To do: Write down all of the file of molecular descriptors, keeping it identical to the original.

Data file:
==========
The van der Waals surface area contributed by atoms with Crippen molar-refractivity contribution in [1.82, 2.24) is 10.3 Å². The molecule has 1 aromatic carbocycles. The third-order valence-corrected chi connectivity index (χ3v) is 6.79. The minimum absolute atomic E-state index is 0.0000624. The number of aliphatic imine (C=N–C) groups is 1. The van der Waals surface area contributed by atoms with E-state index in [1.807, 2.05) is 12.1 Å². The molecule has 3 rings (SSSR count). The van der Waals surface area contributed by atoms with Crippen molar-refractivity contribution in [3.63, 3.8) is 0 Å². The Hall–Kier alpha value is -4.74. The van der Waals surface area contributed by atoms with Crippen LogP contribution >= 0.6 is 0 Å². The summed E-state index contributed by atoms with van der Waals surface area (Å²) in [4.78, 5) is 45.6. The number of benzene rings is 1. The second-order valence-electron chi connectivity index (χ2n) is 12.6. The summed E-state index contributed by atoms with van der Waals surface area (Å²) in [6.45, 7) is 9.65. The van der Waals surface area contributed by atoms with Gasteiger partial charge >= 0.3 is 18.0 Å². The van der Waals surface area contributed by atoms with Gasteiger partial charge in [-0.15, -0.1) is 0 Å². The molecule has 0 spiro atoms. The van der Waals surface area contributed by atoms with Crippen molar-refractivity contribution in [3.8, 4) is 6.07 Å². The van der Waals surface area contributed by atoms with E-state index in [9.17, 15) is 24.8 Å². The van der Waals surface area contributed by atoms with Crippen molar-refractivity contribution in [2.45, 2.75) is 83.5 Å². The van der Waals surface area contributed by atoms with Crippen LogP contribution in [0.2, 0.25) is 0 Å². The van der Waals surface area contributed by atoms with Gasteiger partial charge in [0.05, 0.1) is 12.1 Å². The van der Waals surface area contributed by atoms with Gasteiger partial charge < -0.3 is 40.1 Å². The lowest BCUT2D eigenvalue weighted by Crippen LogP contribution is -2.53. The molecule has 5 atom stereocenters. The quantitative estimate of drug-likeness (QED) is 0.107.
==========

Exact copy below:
The van der Waals surface area contributed by atoms with Crippen molar-refractivity contribution in [1.82, 2.24) is 10.3 Å². The molecule has 1 aromatic carbocycles. The third-order valence-corrected chi connectivity index (χ3v) is 6.79. The minimum absolute atomic E-state index is 0.0000624. The number of aliphatic imine (C=N–C) groups is 1. The van der Waals surface area contributed by atoms with E-state index in [1.807, 2.05) is 12.1 Å². The molecule has 3 rings (SSSR count). The van der Waals surface area contributed by atoms with Crippen molar-refractivity contribution in [3.63, 3.8) is 0 Å². The Hall–Kier alpha value is -4.74. The van der Waals surface area contributed by atoms with Crippen LogP contribution >= 0.6 is 0 Å². The summed E-state index contributed by atoms with van der Waals surface area (Å²) in [4.78, 5) is 45.6. The number of benzene rings is 1. The second-order valence-electron chi connectivity index (χ2n) is 12.6. The summed E-state index contributed by atoms with van der Waals surface area (Å²) in [6.45, 7) is 9.65. The van der Waals surface area contributed by atoms with Gasteiger partial charge >= 0.3 is 18.0 Å². The van der Waals surface area contributed by atoms with Gasteiger partial charge in [-0.15, -0.1) is 0 Å². The molecule has 0 spiro atoms. The van der Waals surface area contributed by atoms with Crippen molar-refractivity contribution in [3.8, 4) is 6.07 Å². The van der Waals surface area contributed by atoms with E-state index in [9.17, 15) is 24.8 Å². The van der Waals surface area contributed by atoms with Crippen molar-refractivity contribution in [2.45, 2.75) is 83.5 Å². The van der Waals surface area contributed by atoms with Crippen LogP contribution in [0.2, 0.25) is 0 Å². The van der Waals surface area contributed by atoms with Gasteiger partial charge in [0.05, 0.1) is 12.1 Å². The van der Waals surface area contributed by atoms with Gasteiger partial charge < -0.3 is 40.1 Å². The lowest BCUT2D eigenvalue weighted by Crippen LogP contribution is -2.53. The molecule has 5 atom stereocenters. The quantitative estimate of drug-likeness (QED) is 0.107.